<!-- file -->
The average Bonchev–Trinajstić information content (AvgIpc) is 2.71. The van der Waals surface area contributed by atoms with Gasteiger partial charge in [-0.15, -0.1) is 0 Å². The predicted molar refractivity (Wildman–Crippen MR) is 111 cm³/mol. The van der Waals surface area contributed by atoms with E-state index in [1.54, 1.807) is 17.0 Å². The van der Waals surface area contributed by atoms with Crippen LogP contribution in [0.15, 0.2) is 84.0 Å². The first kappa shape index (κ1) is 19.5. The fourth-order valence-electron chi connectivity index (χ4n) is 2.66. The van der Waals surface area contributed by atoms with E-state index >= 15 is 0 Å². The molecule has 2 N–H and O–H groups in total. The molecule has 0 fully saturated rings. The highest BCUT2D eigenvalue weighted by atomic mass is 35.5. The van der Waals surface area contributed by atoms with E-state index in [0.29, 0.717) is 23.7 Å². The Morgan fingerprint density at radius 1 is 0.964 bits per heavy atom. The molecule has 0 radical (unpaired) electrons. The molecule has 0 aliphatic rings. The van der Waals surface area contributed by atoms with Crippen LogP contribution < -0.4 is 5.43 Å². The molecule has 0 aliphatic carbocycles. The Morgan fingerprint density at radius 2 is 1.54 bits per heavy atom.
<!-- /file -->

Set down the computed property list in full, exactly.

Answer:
The average Bonchev–Trinajstić information content (AvgIpc) is 2.71. The van der Waals surface area contributed by atoms with Gasteiger partial charge in [-0.15, -0.1) is 0 Å². The predicted molar refractivity (Wildman–Crippen MR) is 111 cm³/mol. The van der Waals surface area contributed by atoms with E-state index in [1.54, 1.807) is 17.0 Å². The van der Waals surface area contributed by atoms with Crippen LogP contribution in [0.15, 0.2) is 84.0 Å². The first kappa shape index (κ1) is 19.5. The fourth-order valence-electron chi connectivity index (χ4n) is 2.66. The van der Waals surface area contributed by atoms with E-state index >= 15 is 0 Å². The molecule has 2 N–H and O–H groups in total. The molecule has 0 fully saturated rings. The highest BCUT2D eigenvalue weighted by atomic mass is 35.5. The van der Waals surface area contributed by atoms with E-state index in [0.29, 0.717) is 23.7 Å². The Morgan fingerprint density at radius 1 is 0.964 bits per heavy atom. The molecule has 0 radical (unpaired) electrons. The molecule has 0 aliphatic rings. The van der Waals surface area contributed by atoms with Crippen LogP contribution < -0.4 is 5.43 Å². The molecule has 0 aliphatic carbocycles. The Morgan fingerprint density at radius 2 is 1.54 bits per heavy atom.